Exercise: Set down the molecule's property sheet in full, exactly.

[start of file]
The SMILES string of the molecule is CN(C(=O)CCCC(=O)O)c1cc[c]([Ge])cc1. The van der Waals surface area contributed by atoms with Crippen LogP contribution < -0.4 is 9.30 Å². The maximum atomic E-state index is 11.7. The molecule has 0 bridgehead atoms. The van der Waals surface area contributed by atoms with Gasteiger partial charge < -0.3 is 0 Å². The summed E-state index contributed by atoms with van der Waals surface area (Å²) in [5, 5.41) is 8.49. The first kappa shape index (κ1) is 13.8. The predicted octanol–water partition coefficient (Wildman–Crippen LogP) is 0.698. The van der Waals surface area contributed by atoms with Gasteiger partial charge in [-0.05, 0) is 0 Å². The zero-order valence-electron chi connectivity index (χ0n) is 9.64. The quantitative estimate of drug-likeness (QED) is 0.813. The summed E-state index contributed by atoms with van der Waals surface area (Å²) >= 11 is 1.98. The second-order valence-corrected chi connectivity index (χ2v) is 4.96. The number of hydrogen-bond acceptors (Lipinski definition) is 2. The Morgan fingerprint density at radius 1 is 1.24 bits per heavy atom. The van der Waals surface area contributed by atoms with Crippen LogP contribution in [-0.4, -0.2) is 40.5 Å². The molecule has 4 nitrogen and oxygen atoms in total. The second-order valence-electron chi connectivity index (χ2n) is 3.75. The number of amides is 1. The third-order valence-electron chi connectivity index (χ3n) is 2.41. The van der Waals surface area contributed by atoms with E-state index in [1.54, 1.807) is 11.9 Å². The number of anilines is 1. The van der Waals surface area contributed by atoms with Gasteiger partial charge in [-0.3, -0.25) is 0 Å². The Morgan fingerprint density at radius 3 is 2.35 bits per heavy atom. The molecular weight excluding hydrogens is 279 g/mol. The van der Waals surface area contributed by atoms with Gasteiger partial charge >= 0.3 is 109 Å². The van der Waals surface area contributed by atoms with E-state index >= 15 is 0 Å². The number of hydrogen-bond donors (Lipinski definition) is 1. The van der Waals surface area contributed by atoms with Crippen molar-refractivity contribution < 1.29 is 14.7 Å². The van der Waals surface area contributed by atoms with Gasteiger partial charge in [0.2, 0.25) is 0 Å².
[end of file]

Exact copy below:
The SMILES string of the molecule is CN(C(=O)CCCC(=O)O)c1cc[c]([Ge])cc1. The van der Waals surface area contributed by atoms with Crippen LogP contribution < -0.4 is 9.30 Å². The maximum atomic E-state index is 11.7. The molecule has 0 bridgehead atoms. The van der Waals surface area contributed by atoms with Gasteiger partial charge < -0.3 is 0 Å². The summed E-state index contributed by atoms with van der Waals surface area (Å²) in [5, 5.41) is 8.49. The first kappa shape index (κ1) is 13.8. The predicted octanol–water partition coefficient (Wildman–Crippen LogP) is 0.698. The van der Waals surface area contributed by atoms with Gasteiger partial charge in [-0.05, 0) is 0 Å². The zero-order valence-electron chi connectivity index (χ0n) is 9.64. The quantitative estimate of drug-likeness (QED) is 0.813. The summed E-state index contributed by atoms with van der Waals surface area (Å²) >= 11 is 1.98. The second-order valence-corrected chi connectivity index (χ2v) is 4.96. The number of hydrogen-bond acceptors (Lipinski definition) is 2. The Morgan fingerprint density at radius 1 is 1.24 bits per heavy atom. The van der Waals surface area contributed by atoms with Crippen LogP contribution in [-0.4, -0.2) is 40.5 Å². The molecule has 4 nitrogen and oxygen atoms in total. The second-order valence-electron chi connectivity index (χ2n) is 3.75. The number of amides is 1. The third-order valence-electron chi connectivity index (χ3n) is 2.41. The van der Waals surface area contributed by atoms with E-state index in [1.54, 1.807) is 11.9 Å². The number of anilines is 1. The van der Waals surface area contributed by atoms with Gasteiger partial charge in [-0.3, -0.25) is 0 Å². The Morgan fingerprint density at radius 3 is 2.35 bits per heavy atom. The molecular weight excluding hydrogens is 279 g/mol. The van der Waals surface area contributed by atoms with Gasteiger partial charge >= 0.3 is 109 Å². The van der Waals surface area contributed by atoms with E-state index >= 15 is 0 Å². The number of hydrogen-bond donors (Lipinski definition) is 1. The van der Waals surface area contributed by atoms with Crippen molar-refractivity contribution < 1.29 is 14.7 Å². The van der Waals surface area contributed by atoms with Gasteiger partial charge in [0.2, 0.25) is 0 Å².